Mumford & Sons
4 October 2010
The question of authenticity in folk music is age old, and seeing Mumford and Sons live at the Brighton Dome did little to dispel that debate. In all fairness, how ‘rootsy’ can you really be, when you’re referencing ‘roots’ from a rural context that no longer exists and you’re a middle class, well–educated band from London?
That said, there is a fine line between sincerity in your influences and jumping on the band wagon of something popular – there is no denying that folky music, right now, has broad commercial appeal and has emerged well into the mainstream.
Although I’m definitely not accusing them of that; Mumford and Sons formed because of a shared love of country and bluegrass and do hail, of course, from the same London folk scene as Laura Marling and Noah and the Whale, neither of which you could accuse of not being genuine. Even so, I’m still not entirely convinced.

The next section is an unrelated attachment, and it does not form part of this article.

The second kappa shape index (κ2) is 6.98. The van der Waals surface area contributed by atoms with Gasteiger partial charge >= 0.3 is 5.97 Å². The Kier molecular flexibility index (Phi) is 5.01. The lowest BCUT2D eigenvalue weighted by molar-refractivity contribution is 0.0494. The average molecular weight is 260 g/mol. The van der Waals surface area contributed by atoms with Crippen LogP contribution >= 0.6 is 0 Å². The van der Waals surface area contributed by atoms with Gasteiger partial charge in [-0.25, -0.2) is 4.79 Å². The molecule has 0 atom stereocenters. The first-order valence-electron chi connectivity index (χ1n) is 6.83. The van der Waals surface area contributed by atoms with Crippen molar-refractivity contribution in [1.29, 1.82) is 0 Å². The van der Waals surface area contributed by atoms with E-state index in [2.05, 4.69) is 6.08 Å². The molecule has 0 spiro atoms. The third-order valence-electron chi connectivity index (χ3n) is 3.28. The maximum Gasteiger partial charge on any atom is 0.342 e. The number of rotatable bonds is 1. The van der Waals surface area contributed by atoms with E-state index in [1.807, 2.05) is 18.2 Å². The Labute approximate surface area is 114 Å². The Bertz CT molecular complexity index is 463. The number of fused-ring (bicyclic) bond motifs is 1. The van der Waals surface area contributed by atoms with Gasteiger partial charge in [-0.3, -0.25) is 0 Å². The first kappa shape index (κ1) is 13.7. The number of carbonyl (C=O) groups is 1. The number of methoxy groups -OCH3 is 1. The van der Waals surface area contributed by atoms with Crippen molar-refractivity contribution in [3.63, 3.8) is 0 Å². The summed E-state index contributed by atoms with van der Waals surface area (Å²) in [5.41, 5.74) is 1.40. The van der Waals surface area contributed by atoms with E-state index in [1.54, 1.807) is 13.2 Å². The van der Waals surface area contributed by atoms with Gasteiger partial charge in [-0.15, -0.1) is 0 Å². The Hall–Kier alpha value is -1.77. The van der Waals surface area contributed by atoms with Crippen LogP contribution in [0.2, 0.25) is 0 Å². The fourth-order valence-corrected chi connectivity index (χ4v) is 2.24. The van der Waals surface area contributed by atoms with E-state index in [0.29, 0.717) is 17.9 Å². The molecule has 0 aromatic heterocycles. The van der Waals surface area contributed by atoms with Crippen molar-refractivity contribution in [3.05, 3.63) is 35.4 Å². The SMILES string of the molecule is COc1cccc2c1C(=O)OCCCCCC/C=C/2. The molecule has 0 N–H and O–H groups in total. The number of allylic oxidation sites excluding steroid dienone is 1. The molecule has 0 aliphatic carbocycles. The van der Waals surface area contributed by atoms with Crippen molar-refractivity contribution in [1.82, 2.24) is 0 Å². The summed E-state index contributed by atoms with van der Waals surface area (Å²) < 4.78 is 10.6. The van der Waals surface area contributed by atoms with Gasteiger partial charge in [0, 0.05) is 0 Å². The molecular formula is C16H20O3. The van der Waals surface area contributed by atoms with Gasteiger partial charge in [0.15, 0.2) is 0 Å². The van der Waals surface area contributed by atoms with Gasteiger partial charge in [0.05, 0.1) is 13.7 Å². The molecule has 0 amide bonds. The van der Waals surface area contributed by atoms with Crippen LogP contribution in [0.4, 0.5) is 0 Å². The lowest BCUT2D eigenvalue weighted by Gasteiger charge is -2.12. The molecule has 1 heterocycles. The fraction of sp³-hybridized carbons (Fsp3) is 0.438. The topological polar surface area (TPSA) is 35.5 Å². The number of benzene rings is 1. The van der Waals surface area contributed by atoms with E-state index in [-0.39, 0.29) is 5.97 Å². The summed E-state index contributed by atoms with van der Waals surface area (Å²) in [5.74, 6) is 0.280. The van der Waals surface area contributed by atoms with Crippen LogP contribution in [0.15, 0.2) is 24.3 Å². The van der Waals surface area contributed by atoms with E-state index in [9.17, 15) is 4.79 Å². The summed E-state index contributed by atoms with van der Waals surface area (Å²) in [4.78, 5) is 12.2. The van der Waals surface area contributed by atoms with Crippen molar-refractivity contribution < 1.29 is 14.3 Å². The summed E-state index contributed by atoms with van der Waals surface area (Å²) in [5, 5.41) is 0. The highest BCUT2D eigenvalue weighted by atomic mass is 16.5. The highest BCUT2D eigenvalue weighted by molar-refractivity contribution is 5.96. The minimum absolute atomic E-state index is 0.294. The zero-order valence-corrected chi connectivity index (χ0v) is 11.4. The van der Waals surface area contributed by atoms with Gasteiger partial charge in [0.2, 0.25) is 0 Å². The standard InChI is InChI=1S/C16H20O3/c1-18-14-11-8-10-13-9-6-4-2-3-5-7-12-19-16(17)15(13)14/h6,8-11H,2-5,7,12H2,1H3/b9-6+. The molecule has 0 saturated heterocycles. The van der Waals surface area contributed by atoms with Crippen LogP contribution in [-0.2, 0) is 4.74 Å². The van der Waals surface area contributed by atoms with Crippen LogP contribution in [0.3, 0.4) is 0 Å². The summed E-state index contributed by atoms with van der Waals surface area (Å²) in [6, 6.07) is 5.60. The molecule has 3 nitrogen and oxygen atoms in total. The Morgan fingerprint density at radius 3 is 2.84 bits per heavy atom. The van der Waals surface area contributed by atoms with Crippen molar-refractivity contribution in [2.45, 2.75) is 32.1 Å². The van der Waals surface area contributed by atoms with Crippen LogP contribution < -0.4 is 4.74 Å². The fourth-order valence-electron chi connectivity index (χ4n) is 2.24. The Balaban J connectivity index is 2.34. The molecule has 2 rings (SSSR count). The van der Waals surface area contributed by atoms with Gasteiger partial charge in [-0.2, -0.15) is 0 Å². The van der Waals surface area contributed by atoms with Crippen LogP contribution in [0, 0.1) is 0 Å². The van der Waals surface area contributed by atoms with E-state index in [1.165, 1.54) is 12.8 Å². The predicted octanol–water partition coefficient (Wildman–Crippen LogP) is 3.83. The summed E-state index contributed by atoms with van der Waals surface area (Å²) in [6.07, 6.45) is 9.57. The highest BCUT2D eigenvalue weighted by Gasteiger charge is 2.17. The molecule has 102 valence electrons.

I couldn’t help but feel it was all a bit of an act. Don’t get me wrong, they are playing it well. Everyone else seems to be converted and with almost religious fervour. There was definitely something almost evangelical about the atmosphere; hands held up in the air like they were reverencing a Baptist sermon. Not surprising then, that Marcus Mumford has often been described as playing the role of a brimstone preacher. For me, the charge of role-playing says it all.
But then again, does any of this really matter if it’s done well? Personally, yes. Especially with something as supposedly heartfelt and effortless as folk. And especially when there are other artists out there who don’t seem to be pretending and even more so when they are supporting. An opening by Johnny Flynn, in my eyes at least, is a hard act to follow.
All things considered, the foursome didn’t do a bad job. Live, they didn’t sound as samey as I expected they could have and in fact the set was with rife dramatic contrasts.
The band opened their set with just four reedy voices, charged with emotional intensity, over minimal metal-edged chords soaring out of clouds of dry ice; then moved onto the more conventional folky style with a backing brass section and strings that has brought their recent commercial success; but then wrapped things up with more fervid, percussive indie sounds. It was a successful straddling of genres and I was impressed by their energy. I can’t query the honesty of that.